This column was written by Stockpickr member Ira Krakow.
Open up any major newspaper and you can't miss the bad news about thestudent loan industry. Major banks that fund student loans such as
are withdrawing student lending atcertain schools. Prominent loan guarantor
The Education ResourcesInstitute
(TERI) declared Chapter 11 bankruptcy on April 10, 2008,knocking its for-profit origination partner
down to a 52-week low of $4.49 from a 52 week high of $42.50.
What caused all of this? The answer lies in two parts. Part 1 islegislative. In the fall of last year, Congress passed the CollegeCost Reduction and Access Act (CCRAA), which slashed subsidies forbanks and lenders in the Family Federal Education Loan (FFEL) program. This program is responsible for connecting banks to federal student loans such as the
. These loans, previously profitable loans for banks and lenders participating in FFEL, shaved off up to 72% of the value of the loans, making them less appealing for securitization due to lower yields, and reducing the default insurance protection from 97 cents on the dollar to 95 cents on the dollar.
In their most recent earnings report,
, commonlyknown as Sallie Mae, the largest student loan lender in the country,recently stated that due to the CCRAA, virtually all of its federalstudent loans are being originated at a loss. This, in turn, makes thesale of these student loans much more difficult.
Sallie Mae reported a $104 million dollar loss in the First Quarter of 2008
The second part is the credit crisis' continuing impact on virtually all forms of lending. Beginning in August 2007, the mortgage market implosion began to drain capital from banks and investors. This in turn caused sales of student loan asset backed securities (ABS) and auction rate securities (ARS) to become more and more difficult. This has especially impacted state student loan agencies that float bonds to raise capital, such as MEFA, the Massachusetts Educational FinancingAuthority, which recently announced a suspension of federal student lending effective July 1.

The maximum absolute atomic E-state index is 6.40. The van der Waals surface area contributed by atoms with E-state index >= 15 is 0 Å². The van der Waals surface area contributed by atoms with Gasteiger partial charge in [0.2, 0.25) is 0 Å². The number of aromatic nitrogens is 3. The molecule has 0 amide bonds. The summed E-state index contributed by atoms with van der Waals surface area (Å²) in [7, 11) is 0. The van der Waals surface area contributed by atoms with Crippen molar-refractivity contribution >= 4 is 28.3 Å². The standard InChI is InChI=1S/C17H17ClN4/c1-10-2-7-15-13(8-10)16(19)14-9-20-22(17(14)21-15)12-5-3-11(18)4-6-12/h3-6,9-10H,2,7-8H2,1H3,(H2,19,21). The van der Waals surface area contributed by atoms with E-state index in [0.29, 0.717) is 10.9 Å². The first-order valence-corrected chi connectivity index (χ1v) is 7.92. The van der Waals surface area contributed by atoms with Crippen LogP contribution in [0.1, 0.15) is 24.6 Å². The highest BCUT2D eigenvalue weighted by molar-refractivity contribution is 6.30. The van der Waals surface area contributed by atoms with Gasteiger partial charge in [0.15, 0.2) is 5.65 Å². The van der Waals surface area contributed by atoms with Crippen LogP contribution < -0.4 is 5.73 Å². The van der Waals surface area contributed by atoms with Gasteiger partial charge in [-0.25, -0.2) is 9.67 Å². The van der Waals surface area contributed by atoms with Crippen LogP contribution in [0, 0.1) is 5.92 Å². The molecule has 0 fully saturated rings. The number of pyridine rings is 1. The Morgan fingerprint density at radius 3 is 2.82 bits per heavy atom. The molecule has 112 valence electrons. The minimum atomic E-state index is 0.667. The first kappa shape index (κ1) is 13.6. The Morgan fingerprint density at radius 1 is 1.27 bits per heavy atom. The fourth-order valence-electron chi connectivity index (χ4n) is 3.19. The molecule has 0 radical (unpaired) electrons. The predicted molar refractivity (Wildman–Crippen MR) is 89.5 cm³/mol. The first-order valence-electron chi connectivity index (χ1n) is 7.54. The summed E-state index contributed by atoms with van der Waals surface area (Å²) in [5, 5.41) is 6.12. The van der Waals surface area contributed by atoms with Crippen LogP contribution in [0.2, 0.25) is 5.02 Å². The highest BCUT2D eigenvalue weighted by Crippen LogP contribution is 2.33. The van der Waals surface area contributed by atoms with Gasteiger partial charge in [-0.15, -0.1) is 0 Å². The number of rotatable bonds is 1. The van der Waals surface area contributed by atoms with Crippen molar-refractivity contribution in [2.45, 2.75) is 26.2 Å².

Large student loan companies such as Sallie Mae,
The Student Loan Corporation
raise capital through the same method and have been impacted as well, issuing no securitizations in 2008. Equally impacted have been private student lenders such asFirst Marblehead and
My Rich Uncle
, who rely solely onsecuritization to obtain lending capital.
The net effect has been a sector decline of 62% over the past 52 weeks with no sign of recovery in sight. While Congress, the Department of Education, and various agencies are working to provide some short-term solutions, no broader recovery is possible until the credit crisis abates or additional sources of liquidity are tapped. One proposal currently being debated is opening up the Federal Reserve's Term Securities Lending Facility (TSLF) to student loan agencies to exchange federal student loan debt as collateral for liquidity, but no firm solution has been created yet.
Students seeking financing for their education face increasingly strict credit criteria for private student loans and more lenders withdrawing from federal student lending. Students, parents, and families should seek out scholarships and obtain financing as soon as possible; investors in the student loan industry would do well to carefully monitor the mortgage-backed securities markets for signs of recovery there. As stability returns to the securities markets, expect the student loan industry to recover in tandem.
Editor's Note: Ira would like to thank Christopher Penn, who did the research for the article. Christopher is the Chief Technology Officer of the Student Loan Network, an FFEL lender based in Quincy, MA. He is host and producer of the Financial Aid Podcast, a daily internet radio show about paying for college. Disclosure: Mr. Penn owns one share of FMD and one share of UNCL for a combined total worth of $5.32.
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